The acquisition of CAMRA's first Good Beer Guide in 1974, acted as the catalyst which sparked my life-long interest in good beer and good places in which to drink it. The list of breweries at the back of the guide, whilst sparse on detail, opened my eyes to the delights which still awaited the eager beer lover in the British Isles, and I embarked on a quest to track down and sample as many of them as I could.
What I want to write about here though, is the beers I drank before I first became aware of CAMRA and interested in beer in general. The early 1970's was a time of great social change. People were becoming more upwardly mobile and their aspirations and expectations of life were becoming more rigorous and more demanding. Nowhere was completely immune to these changes, and the licensed trade naturally followed suit.
Pubs and the beer they sold began changing, as brewers responded to want they saw as a demand for more sophisticated and more forward looking tastes. Pubs became more comfortable and less divisive in terms of class. Partitions between different bars (public and saloon) were removed, and pubs became more comfortable and more appealing to women. No longer were they places for the men folk to gather in and get drunk, but rather places where different sectors of society could meet and get together on equal terms.
Worse was to come though, as along with the pubs, brewers felt the need to offer something more modern in the way of beer. To be fair, the consistency of traditional cask-conditioned beer had always been a little hit and miss, especially where there was an inexperienced or sloppy licensee involved, so the brewers took the opportunity to remove this variable from the equation.
As a highly impressionable teenager and fan of all things modern, I lapped up these changes and even embraced them. That shiny illuminated box on the bar, was the source of the beer of the future; it was the way to go, and keg beers like Courage Tavern, Whitbread Tankard and Ind Coope Double Diamond was what it was all about. These were the beers I sought out when I first embarked on my drinking career.
I can still remember the look of disdain on the face of the landlord of our village pub when I sidled up to the bar and meekly asked for a pint of Tankard. It was probably the only pint he'd served all week, and me asking for a pint of fizz, must have seemed like an insult to a man who prided himself on the quality of the cask beer he kept and served from barrels behind the bar.
I was unabashed, and continued my love affair with keg beer. On a school trip to Thanet I was introduced to a couple of hitherto unknown keg brands. I was studying A-level geology, and we were out on a day's field trip, examining the base of the chalk cliffs at an area between Broadstairs and Margate, known as Botany Bay.
Today the pub has been renamed as the Botany Bay Hotel, and has been much extended, which is why photos of the place look completely different to the pub I remember. There were two totally unfamiliar fonts on the bar; one was red and dispensed a beer called Mc Ewan's Export; the other was black and dispensed Younger's Tartan.
A few months later another school friend discovered Mc Ewan's and Younger's beers on sale at the Five Bells, in a village called Brabourne. The latter was effectively the next village to Brook, which was where the family home was situated, and the Five Bells was a well-known local free-house.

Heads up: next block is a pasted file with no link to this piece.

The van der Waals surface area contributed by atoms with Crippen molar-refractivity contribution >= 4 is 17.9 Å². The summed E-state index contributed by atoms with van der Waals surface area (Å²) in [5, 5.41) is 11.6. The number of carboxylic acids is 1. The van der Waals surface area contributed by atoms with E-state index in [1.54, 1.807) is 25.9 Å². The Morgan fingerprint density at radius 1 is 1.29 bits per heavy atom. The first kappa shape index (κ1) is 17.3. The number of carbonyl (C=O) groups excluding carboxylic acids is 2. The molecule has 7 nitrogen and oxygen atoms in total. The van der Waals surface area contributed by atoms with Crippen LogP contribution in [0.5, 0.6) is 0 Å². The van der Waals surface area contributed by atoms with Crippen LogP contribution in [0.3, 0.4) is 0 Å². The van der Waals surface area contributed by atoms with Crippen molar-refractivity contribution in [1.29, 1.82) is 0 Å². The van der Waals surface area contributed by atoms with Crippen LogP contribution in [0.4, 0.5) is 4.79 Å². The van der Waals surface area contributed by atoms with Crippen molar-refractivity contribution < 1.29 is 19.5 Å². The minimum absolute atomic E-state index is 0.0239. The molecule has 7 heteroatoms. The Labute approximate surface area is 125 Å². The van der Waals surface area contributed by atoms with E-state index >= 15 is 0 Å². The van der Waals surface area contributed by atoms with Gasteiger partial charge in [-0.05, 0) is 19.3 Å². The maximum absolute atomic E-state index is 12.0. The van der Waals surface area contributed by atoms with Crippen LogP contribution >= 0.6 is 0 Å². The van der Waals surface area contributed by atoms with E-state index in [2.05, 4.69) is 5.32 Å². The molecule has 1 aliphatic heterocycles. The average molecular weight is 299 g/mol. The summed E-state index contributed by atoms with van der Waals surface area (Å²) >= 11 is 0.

Despite its tucked-away location, the pub became a popular meeting place for my friends and I, being easily reachable by motorbike in my case, and by car for those whose parents were slightly more affluent. It continued serving the two Scottish beers, and we continued to give it our patronage. By the time I went off to university in Salford in the autumn of 1973, I thought I knew all there was to know about beer; boy was I in for a shock!
Shepherd Neame Bitter (it wasn't called "Master Brew" back then), but to someone who wasn't that keen on Shep's (probably because it was too distinctive and too bitter), it was a godsend.
Seeing it available in the Salford University Students Union bar, in clear pint bottles, at a price that was only marginally more than the draught Younger's Tartan or Tetley Bitter, was even better; or at least I thought so.
One evening I attended a function in the "posh" side of the union building. This was the academic section, normally reserved for the teaching staff and off-limits to students. The lecturers had proper glass mugs on their side, unlike the awful plastic "Skiffs" us students had to put up with.
I can't remember what the function was about, but as well as "freshers" like me, there were students from the years above mine, and also a sprinkling of post-graduate students. I recalls getting into conversation with a couple of these more mature students, and them querying my choice of drink. In my naivety I told them Newcy Brown was the "beer of the north."
I was soon put in my place and told that my chosen tipple was "chemical beer" - the sort of stuff which sent people mad. According to these two "experts" there was even a special ward in the Newcastle Royal Infirmary, for recovering Newcastle Brown Ale addicts!
I wasn't that gullible, but something of what they said struck a chord with me. Slowly, but surely, I began switching my allegiance back to bitter. I was certainly spoilt for choice in the Greater Manchester area and within a short distance from the university, there were pubs belonging to Boddington's, Greenall Whitley, Tetley and Bass. A bit further away there were pubs selling Holts, Wilson's, Robinson's and Threlfalls (Whitbread).
We will leave things here for the moment, as we've almost reached Damascus. Next time I will describe my "epiphany moment" which happened as I neared the end of my metaphysical journey, on the road to beer nirvana.